an effective mechanism for exercising such regulation and control; special-purpose funds, and
ear-marking of revenues for particular purposes, should be kept to a minimum.
 Parliamentary authorisations should allow ministries and agencies some limited flexibility to
reallocate funds throughout the year in the interests of effective management and value-for-
money, consistent with the broad purpose of the allocation. Such flexibility can be facilitated
through streamlining of very detailed line items, or through devolved authorisation for managing
reallocations among line items (virement). More significant reallocations, e.g. involving large
sums or new purposes, should require fresh parliamentary authorisation.
 Budget execution reports, including in-year and audited year-end reports, are fundamental to
accountability. Such reports, if well-planned and -designed, can yield useful messages on
performance and value-for-money to inform future budget allocations (see also point 8 below).

8. Performance, evaluation and value for money should be integral to the budget
 Parliament and citizens need to understand not just what is being spent, but what is being
bought on behalf of citizens – i.e. what public services are actually being delivered, to what
standards of quality and with what levels of efficiency.
 Performance information should be routinely presented in a way which informs, and provides
useful context for, the financial allocations in the budget report. It is essential that such
information should clarify, and not obscure or impede, accountability and oversight. Accordingly,
performance information should be limited to a small number of relevant indicators for each
policy programme or area; should be clear and easily understood; should allow for tracking of
results against targets and for comparison with international and other benchmarks; and should
make clear the link with government-wide strategic objectives.
 Expenditure programmes (including associated staffing resources as well as tax expenditures)
should be routinely and regularly subject to objective evaluation and review, to inform resource
allocation and re-prioritisation both within line ministries and across government as a whole.
High-quality (i.e. relevant, consistent, comprehensive and comparable) performance and
evaluation information should be available to facilitate an evidence-based review.
 In particular, all substantive new policy proposals should be routinely and openly evaluated ex
ante to assess coherence with national priorities, clarity of objectives, and anticipated costs and
 Periodically, governments should take stock of overall expenditure and reassess its alignment
with fiscal objectives and national priorities, taking account of the results of evaluations. For
such a comprehensive review to be effective, it must be responsive to the practical needs of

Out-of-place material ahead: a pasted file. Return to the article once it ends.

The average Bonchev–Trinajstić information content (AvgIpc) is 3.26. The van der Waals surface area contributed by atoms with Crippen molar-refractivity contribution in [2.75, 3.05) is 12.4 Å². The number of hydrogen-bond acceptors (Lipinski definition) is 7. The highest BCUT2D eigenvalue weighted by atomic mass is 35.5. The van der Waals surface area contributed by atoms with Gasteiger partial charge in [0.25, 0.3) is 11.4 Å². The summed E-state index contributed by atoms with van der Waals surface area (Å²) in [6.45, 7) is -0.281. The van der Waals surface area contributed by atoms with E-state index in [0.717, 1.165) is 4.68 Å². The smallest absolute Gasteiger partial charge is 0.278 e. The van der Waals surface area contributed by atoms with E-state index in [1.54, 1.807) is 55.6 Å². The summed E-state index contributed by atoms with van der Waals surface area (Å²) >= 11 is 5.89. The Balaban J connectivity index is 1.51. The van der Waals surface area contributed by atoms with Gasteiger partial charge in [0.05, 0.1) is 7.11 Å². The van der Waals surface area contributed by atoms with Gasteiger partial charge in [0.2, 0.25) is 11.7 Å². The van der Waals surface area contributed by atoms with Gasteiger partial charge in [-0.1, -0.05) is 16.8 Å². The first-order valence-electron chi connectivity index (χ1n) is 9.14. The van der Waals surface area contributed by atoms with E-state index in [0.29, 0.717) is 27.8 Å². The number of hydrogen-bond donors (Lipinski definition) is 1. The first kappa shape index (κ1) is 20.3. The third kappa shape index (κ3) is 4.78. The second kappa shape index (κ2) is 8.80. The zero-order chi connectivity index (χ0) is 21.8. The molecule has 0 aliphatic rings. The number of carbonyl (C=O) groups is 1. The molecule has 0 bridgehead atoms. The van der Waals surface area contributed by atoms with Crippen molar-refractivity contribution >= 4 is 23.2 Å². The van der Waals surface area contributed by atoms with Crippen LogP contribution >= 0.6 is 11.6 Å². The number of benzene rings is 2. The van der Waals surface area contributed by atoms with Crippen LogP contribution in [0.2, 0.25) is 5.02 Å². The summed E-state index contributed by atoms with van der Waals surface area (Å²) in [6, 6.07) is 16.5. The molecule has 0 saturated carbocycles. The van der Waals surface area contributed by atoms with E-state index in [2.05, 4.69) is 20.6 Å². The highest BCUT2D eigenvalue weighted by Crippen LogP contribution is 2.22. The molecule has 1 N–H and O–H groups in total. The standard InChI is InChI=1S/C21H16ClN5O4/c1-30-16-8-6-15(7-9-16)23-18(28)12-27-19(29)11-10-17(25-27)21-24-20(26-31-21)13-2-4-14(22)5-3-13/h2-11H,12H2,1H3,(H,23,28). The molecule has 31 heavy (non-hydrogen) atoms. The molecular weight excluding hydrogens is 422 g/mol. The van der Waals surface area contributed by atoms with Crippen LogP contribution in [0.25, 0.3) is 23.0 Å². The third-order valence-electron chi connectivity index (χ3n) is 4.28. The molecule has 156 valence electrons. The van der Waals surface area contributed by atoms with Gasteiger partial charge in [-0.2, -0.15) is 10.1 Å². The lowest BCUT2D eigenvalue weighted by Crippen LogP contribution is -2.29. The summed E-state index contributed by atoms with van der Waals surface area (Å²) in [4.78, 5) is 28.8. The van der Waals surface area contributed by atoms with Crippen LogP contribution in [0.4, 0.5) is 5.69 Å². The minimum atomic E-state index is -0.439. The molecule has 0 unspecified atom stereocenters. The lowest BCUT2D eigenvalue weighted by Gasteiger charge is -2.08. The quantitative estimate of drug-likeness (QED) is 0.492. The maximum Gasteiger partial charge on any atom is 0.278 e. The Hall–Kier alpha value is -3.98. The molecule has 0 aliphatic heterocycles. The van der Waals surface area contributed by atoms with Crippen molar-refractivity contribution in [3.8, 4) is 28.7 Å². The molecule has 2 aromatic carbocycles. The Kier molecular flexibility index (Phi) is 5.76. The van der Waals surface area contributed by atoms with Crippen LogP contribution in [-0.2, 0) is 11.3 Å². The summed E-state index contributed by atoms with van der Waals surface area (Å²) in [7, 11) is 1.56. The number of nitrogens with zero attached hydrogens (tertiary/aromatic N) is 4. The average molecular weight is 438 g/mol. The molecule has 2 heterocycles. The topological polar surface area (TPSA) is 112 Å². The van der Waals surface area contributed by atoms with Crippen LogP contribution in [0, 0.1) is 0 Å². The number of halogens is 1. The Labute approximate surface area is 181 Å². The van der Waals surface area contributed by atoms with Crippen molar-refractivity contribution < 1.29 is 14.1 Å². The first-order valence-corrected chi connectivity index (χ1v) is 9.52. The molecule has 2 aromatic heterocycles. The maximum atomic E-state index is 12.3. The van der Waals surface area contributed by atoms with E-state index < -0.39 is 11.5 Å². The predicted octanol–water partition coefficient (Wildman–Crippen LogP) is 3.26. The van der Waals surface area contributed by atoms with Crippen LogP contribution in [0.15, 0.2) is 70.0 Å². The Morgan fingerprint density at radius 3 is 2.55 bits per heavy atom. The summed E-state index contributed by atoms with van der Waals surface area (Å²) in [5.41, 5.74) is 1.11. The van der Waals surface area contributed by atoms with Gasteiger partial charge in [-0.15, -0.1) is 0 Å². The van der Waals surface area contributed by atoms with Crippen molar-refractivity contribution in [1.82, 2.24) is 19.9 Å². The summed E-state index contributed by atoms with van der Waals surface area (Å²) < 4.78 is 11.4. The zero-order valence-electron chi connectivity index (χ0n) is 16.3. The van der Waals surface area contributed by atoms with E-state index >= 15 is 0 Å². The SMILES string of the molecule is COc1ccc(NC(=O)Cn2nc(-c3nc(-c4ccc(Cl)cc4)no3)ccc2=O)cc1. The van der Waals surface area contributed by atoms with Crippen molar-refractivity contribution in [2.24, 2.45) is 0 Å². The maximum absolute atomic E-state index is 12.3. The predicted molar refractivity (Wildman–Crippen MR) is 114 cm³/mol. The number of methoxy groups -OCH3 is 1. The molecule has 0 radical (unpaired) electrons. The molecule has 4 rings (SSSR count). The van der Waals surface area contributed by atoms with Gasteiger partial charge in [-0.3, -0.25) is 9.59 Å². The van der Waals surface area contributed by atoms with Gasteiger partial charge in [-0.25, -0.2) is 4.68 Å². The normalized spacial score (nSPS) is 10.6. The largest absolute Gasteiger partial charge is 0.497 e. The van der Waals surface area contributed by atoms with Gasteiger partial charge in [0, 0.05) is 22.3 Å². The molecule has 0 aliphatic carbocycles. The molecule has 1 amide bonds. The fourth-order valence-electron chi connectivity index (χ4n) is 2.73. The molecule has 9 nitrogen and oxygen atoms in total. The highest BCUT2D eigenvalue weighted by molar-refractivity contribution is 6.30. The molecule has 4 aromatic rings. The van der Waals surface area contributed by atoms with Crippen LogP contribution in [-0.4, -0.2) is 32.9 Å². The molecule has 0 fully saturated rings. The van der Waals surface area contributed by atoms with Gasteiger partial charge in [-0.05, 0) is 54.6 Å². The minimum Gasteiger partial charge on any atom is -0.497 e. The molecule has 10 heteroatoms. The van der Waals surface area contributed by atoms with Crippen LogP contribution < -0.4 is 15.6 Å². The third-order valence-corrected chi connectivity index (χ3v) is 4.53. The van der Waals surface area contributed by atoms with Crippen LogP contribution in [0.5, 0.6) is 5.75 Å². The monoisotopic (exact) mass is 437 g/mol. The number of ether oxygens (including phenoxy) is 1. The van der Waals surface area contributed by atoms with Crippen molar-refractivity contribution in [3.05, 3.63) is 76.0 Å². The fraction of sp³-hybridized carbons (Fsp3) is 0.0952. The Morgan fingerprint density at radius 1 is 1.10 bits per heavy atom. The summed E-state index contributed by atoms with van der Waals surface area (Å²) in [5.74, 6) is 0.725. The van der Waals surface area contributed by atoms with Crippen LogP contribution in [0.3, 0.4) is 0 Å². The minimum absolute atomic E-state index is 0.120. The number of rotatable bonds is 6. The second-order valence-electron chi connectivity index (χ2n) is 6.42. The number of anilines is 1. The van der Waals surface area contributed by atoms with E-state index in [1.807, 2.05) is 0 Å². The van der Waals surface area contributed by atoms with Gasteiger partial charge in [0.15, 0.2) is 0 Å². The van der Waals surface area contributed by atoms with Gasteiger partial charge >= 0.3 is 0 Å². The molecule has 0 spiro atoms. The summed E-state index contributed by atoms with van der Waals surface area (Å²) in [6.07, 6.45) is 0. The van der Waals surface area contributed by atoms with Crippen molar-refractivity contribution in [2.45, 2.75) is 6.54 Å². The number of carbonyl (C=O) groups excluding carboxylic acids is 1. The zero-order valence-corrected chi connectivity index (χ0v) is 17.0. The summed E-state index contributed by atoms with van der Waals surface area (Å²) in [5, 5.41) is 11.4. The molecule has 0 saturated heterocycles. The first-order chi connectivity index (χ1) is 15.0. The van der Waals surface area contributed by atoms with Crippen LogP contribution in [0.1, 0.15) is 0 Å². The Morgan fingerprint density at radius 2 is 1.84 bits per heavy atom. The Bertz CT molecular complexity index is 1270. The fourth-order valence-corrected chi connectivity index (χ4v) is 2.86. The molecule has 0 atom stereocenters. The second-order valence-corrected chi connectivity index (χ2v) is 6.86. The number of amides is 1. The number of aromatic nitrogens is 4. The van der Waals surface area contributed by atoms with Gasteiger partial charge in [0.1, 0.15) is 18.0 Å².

government as a whole (see also point 2 above).

9. Longer-term sustainability and other fiscal risks should be identified,
assessed and managed prudently
 To promote a stable development of public finances, mechanisms should be applied to promote
the resilience of budgetary plans and to mitigate the potential impact of fiscal risks. Fiscal risks,
including contingent liabilities, should be clearly identified, explained and classified by type, so
as to inform consideration and debate about the appropriate fiscal policy course adopted in the
budget. Fiscal risks should also be quantified as far as possible, and the mechanisms for
managing these risks should be made explicit and reported in the context of the annual budget.
 Longer-term demographic changes and other social and environmental factors can also give rise
to major pressures and challenges for the sustainability and inter-generational equity of
budgetary policy. A report on long-term sustainability of the public finances should be published
regularly enough to make an effective contribution to public and political discussion on this
subject, and its policy messages – both near-term and longer-term – should be presented and
considered in the budgetary context.

10. The integrity and quality of budgetary forecasts, fiscal plans and budgetary
implementation should be promoted through rigorous quality assurance
including independent audit.
 The CBA needs to command the confidence of a broad range of stakeholders – across
government, within parliament and the public, and internationally – in the quality and integrity
of its budgetary forecasts and fiscal plans and in its ability to manage budgetary implementation
and delivery.
 In the first instance, governments should invest continually in the skills and capacity of staff to
perform their roles effectively – whether in the CBA, line ministries or other institutions – taking
into account national and international experiences, practices and standards.
 The credibility of national budgeting – including the professional objectivity of economic
forecasting, adherence to fiscal rules, longer-term sustainability and handling of fiscal risks –